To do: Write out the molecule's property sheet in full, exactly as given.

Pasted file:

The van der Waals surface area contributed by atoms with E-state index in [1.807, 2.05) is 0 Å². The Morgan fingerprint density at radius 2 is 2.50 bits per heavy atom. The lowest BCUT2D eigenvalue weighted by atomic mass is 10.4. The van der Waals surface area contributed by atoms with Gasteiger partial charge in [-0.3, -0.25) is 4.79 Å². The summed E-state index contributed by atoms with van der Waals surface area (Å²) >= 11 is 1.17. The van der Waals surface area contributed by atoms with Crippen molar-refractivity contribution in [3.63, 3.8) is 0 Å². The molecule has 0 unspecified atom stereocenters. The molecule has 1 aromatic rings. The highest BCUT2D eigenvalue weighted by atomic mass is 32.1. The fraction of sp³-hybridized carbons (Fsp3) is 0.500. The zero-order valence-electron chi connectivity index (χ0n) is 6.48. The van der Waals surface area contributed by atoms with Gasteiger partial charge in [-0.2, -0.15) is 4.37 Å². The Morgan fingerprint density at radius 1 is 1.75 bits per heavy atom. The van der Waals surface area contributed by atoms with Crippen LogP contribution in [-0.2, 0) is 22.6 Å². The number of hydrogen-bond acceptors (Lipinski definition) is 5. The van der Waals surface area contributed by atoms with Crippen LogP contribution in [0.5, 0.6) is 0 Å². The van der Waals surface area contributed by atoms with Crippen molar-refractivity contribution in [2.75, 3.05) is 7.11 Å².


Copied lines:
The van der Waals surface area contributed by atoms with E-state index in [1.807, 2.05) is 0 Å². The Morgan fingerprint density at radius 2 is 2.50 bits per heavy atom. The lowest BCUT2D eigenvalue weighted by atomic mass is 10.4. The van der Waals surface area contributed by atoms with Gasteiger partial charge in [-0.3, -0.25) is 4.79 Å². The summed E-state index contributed by atoms with van der Waals surface area (Å²) >= 11 is 1.17. The van der Waals surface area contributed by atoms with Crippen molar-refractivity contribution in [3.63, 3.8) is 0 Å². The molecule has 0 unspecified atom stereocenters. The molecule has 1 aromatic rings. The highest BCUT2D eigenvalue weighted by atomic mass is 32.1. The fraction of sp³-hybridized carbons (Fsp3) is 0.500. The zero-order valence-electron chi connectivity index (χ0n) is 6.48. The van der Waals surface area contributed by atoms with Gasteiger partial charge in [-0.2, -0.15) is 4.37 Å². The Morgan fingerprint density at radius 1 is 1.75 bits per heavy atom. The van der Waals surface area contributed by atoms with Crippen LogP contribution in [-0.2, 0) is 22.6 Å². The number of hydrogen-bond acceptors (Lipinski definition) is 5. The van der Waals surface area contributed by atoms with Crippen LogP contribution in [0.5, 0.6) is 0 Å². The van der Waals surface area contributed by atoms with Crippen molar-refractivity contribution in [2.75, 3.05) is 7.11 Å².